Thursday, 23 April 2009

Going out on a high

In a world where the TV sitcom had become all 'sit' and no 'com', it was gratifying to see that someone (the BBC, naturally) could still unearth a truly great exception. In Not Going Out, the Great British public were treated to a hilarious and brilliantly written show that packed more laughs into a half-hour than some comedies can muster in an entire series.

But Not Going Out will soon be no more. The BBC have, in their wisdom, decided to axe the programme claiming that the 'show had run its course of late' but myself and many others disagree. Such is the following of Not Going Out that an online petition has been created which has so far been signed by nearly 1,600 people.

So what is it that sets Not Going Out apart from other sitcoms? Well to a considerable extent, it's written by an exemplary stand-up comedian who happens to be the show's main star, Lee Mack. What he brings to the scripts is an eagerness to pack in as many jokes and funny lines as possible within the framework of the plot during every half hour story. That he actually achieves this so successfully while slowly building up your familiarity with each of the characters is nothing short of a minor miracle.

But Mack is not the only writer on the show. Andrew Collins and Peter Tilbury are also major contributors to the programme, helping to provide extra punch to some brilliantly funny dialogue. The humour can be found in many a snappy one-liner, in double entendres and in a raft of clever set pieces involving wonderful word play. Here's one example featuring two kids playing Trick or Treat at the flat of lead character Lee:

KID #2: Trick or treat!
LEE: Get off me doorstep - we're not in America.
KID #2: There's nothing wrong with adopting a bit of American culture.
LEE: Alright... get off me doorstep or I'll shoot ya.

...or another featuring a downright silly but nonetheless clever bit of schtik:

LEE: What are you doing looking in my wardrobe?
LUCY: That's none of your business
LEE: No no, that's NARNIA business...

...and they're just two of the funny snippets of dialogue that come at you machine-gun style during every episode. Looking around at the comments written by members of the public on TV forum sites, it's amazing to see how some people initially bemoaned the fact that there were too many jokes in each episode. Having now seen three superb series on BBC1, those same fans of the show must surely be relishing this all-too-rare attribute as something to behold.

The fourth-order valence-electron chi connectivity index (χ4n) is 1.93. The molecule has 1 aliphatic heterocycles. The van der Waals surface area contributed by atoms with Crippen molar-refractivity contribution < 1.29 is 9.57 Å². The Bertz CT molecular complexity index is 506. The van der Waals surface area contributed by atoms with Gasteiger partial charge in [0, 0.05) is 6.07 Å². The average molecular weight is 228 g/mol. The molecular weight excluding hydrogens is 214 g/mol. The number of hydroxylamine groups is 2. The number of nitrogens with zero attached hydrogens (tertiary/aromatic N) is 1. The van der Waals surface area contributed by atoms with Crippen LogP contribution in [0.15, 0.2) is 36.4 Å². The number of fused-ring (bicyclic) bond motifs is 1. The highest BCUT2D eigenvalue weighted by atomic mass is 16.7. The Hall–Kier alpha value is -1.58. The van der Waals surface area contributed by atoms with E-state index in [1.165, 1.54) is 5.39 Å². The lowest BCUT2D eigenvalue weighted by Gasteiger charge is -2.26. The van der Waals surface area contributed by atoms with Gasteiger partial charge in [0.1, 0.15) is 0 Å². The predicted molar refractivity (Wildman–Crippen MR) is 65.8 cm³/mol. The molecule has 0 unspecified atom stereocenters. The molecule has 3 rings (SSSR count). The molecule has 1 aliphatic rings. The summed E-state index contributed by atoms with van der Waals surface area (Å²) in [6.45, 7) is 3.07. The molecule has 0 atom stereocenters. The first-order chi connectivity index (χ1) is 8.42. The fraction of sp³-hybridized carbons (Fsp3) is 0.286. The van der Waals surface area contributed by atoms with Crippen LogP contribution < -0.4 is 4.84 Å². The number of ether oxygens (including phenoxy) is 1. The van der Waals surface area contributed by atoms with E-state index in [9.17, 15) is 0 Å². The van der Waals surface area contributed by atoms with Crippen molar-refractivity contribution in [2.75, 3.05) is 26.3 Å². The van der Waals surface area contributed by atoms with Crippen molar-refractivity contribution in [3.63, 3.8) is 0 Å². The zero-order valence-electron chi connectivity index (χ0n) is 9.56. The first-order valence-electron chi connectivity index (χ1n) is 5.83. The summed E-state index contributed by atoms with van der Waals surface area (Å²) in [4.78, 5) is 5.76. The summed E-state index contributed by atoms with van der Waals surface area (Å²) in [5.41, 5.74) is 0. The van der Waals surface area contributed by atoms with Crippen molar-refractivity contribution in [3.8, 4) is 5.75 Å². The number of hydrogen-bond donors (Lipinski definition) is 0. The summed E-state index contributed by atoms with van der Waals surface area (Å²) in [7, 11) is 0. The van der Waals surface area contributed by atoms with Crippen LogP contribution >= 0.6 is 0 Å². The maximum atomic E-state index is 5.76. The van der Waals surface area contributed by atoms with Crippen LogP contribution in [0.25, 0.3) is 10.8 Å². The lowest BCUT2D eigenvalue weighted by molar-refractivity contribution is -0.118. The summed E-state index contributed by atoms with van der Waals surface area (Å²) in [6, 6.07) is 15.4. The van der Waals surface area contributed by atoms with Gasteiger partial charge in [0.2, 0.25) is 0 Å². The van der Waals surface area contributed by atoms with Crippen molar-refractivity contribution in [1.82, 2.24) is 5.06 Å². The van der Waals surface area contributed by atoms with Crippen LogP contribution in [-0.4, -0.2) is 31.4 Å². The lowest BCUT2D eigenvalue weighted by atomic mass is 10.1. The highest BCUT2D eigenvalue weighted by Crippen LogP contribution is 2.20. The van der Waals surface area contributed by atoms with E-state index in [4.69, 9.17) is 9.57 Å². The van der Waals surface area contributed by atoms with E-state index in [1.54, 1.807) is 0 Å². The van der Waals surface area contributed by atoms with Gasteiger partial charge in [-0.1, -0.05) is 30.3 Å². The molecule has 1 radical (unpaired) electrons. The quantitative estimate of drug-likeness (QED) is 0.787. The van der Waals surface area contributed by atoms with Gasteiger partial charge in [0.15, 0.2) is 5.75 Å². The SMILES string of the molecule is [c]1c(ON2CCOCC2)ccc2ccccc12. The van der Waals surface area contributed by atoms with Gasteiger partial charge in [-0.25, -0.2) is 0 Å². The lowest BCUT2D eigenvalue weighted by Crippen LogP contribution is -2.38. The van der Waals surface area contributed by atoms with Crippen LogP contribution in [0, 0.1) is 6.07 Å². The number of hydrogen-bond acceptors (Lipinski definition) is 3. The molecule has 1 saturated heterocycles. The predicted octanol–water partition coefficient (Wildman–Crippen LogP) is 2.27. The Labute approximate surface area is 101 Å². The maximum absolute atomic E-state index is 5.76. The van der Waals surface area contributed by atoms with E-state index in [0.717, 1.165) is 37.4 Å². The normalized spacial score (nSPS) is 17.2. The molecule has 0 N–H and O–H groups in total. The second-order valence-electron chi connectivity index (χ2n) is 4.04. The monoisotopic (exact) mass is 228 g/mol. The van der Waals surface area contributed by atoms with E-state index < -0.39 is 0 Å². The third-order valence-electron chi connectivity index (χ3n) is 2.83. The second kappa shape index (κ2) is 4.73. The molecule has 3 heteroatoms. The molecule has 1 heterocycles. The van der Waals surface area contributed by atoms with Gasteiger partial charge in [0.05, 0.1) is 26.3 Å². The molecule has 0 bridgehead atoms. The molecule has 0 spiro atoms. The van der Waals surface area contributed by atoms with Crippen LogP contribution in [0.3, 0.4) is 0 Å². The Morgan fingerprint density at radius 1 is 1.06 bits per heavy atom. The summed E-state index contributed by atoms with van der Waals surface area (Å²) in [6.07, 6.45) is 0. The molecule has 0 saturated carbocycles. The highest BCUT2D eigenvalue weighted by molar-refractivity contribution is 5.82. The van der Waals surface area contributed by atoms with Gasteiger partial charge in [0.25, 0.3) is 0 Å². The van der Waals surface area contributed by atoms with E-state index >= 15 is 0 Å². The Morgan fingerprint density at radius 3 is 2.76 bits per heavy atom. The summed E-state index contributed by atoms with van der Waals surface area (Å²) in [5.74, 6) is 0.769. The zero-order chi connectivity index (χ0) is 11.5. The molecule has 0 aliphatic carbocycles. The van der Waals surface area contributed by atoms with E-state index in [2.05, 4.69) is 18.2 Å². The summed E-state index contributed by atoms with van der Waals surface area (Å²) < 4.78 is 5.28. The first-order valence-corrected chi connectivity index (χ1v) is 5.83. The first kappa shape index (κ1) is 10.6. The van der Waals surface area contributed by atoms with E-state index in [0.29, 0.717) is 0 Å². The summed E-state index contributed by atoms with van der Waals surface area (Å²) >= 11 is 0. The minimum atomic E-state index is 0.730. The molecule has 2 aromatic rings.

For my money, Not Going Out looked like it may reach an early end when Mack's American co-star from series 1, Megan Dodds, was replaced by English actress Sally Bretton in series 2. Somehow Bretton's abrupt character Lucy didn't seem as endearing or cutesy as Dodds' Kate, yet by the end of series 3 my discontent had been mollified as the comedy continued to meet the high standards it had set previously.

All of which makes it such a shame to think Not Going Out won't be back for a fourth series. Though the BBC are yet to broadcast one last episode this Christmas, the apparent ease with which it's seen fit to pull the plug on the programme has left a bitter taste in the mouth of all those who enjoyed it.

And as many fans have already said on the web, there's still the hope that another channel will take up the baton and produce the show instead, but whether that happens remains a mystery. For the time being, I, along with millions of others will be keeping my fingers crossed that it does. Not Going Out is an absolute gem and deserves the chance to thrill audiences for many years to come.


P Shaw 23 April 2009 at 19:10  

I myself in recent times have thought that Not Going Out is the best sitcom of recent years and that is simply because of the two main stars Lee Mack and Tim Vine who are both stand-up comedians mainly. There are normally ten times the amount of jokes in one episode of NGO than there is in a whole series of other comedies. This leads to the fact that of one joke doesn't work, 20 more will be around the corner. If you miss the first 5 minutes of the program than you have already missed at least 10 jokes.

Chris O 25 April 2009 at 17:23  

Quite agree, P. It was a truly outstanding comedy which could have lasted a little longer yet, I feel.

linds 11 May 2009 at 23:12  

I agree with everything you have said. I adore Not Going Out and I'm gutted that the BBC axed it, especially when you think of the rest of the rubbish they churn out. They actually had something that was funny from start to finish. It was doing it's job.

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